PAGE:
The townspeople of Fresno, California, Raisin Capital of the World and Pearl of the San Joaquin Valley, share one obsession: they are track and field fans. Kids in Fresno can recite the latest clockings in the 100- and 220-yard dash the way kids in Brooklyn recite baseball averages, and their elders—waitresses, ranchers, truck drivers and bankers—recall the feats of the great men of running with a pride and awe which is probably unique in the U.S. Last Saturday evening 16,000 of them—as many as could possibly jam past the gates of Fresno State College's little Ratcliffe Stadium and into its seats, its infield and the grassy areas around the ends of its famed, sand-colored clay track—were present there and garrulous with anticipation.
At 7:14 o'clock, give or take a few seconds, every man, woman and child of them were on their feet and emitting a pleading roar which must have been heard on the distant Sierras, for around the far turn at Fresno came Australia's John Landy, one of the loveliest runners ever born, floating like blown tumbleweed toward a new world record in the mile run. The air was chilly, although the declining sunlight still slanted brightly on the green grass and the motley of 1,400 athletes—now spectators almost to a man—who had gathered for the 30th running of the West Coast Relays. A plaguing wind was blowing down the backstretch in gusts up to seven miles an hour. But Landy, whose warm smile and shock of curly brown hair had become familiar to millions of newspaper readers and televiewers during the two weeks of his U.S. tour, had built the foundations of a historic race.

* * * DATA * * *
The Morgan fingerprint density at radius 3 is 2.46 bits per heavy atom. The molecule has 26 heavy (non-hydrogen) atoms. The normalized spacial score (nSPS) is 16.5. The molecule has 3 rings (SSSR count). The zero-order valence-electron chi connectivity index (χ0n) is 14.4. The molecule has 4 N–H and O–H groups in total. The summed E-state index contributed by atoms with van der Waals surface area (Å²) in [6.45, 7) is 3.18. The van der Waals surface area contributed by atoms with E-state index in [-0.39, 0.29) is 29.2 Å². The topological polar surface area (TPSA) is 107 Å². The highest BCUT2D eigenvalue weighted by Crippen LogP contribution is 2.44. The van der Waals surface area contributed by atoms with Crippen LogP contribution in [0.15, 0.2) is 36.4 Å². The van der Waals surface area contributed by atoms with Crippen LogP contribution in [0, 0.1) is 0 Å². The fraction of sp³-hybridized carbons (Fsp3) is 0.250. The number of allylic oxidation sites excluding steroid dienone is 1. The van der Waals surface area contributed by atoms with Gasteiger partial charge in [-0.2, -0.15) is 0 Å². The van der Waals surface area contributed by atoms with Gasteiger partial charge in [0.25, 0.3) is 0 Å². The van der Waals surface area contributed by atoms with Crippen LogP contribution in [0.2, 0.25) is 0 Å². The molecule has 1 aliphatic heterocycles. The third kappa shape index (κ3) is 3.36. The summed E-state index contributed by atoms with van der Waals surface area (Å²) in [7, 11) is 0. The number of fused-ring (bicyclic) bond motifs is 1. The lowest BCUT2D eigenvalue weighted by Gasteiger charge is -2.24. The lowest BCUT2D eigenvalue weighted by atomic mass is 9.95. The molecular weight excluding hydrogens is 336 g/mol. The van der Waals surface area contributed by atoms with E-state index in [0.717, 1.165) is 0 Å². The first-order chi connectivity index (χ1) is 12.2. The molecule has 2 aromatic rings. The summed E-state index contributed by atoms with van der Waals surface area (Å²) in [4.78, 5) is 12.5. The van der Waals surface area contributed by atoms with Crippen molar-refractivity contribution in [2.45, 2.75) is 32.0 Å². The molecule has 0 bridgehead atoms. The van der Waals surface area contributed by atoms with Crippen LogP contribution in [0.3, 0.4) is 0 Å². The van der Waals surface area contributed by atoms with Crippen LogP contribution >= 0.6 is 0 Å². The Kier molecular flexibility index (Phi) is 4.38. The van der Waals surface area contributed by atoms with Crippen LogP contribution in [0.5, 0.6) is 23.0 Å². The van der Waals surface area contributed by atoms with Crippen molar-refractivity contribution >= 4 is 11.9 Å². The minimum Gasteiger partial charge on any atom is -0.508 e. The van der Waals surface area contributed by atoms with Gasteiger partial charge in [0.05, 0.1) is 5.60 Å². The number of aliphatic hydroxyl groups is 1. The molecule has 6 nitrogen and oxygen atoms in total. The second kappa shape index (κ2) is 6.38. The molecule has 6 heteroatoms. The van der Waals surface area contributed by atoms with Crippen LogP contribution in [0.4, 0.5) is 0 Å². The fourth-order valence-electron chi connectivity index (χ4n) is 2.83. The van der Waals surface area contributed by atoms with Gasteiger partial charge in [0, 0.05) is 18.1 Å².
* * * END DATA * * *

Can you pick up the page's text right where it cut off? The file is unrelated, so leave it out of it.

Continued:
He had been boxed momentarily on the first turn between ex- Occidental College Miler Jim Terrill and former Yaleman Mike Stanley. But he had slid clear at 200 yards, with Villanova's young Dublin Irishman, Ron Delany, at his heels, and from then on, running like some tanned Inca courier, he had steadily left the field behind. He had hit the quarter miles with almost absolute precision—59.9, 2:00.1, 3:00.8. Then, fiercely bent on penance for his one-yard defeat at the hands of his fellow Australian, Jim Bailey, seven days before, he fled into the final lap with 57 seconds to go to break his own world record.
How was he doing? It was impossible to say. But the crowd, remembering that he had run 57.2 in the final quarter against Bailey in the Los Angeles Coliseum, urged him on with a steady, deafening torrent of sound. He was 35 yards ahead of Delany in the backstretch, 40 yards ahead as he lengthened his stride in the turn, and 50 yards ahead and running all alone as he came rolling down the stretch. He went through the tape with his style unflawed by weariness, and turned back, strolling casually, to find out the news. The time was 3:59.1—his sixth sub-four-minute mile, and his second in one week. He had missed.
He walked immediately toward an Australian radio man, waiting near the turn with a microphone. As he did so, his chest rose and fell laboriously beneath the green jersey of the Geelong Guild Athletic Club. But he took one last deep breath and then spoke almost as normally as if he had simply hiked the mile. He was bitterly disappointed. "It just wasn't there to give," he cried. "I had no sparkle in me at all. It was ridiculous not to have run 3:56. A near-record breaker—perhaps that's my fate. I'm disappointed. I know in my heart I can run better than that. It was just another run—a time trial—just another performance."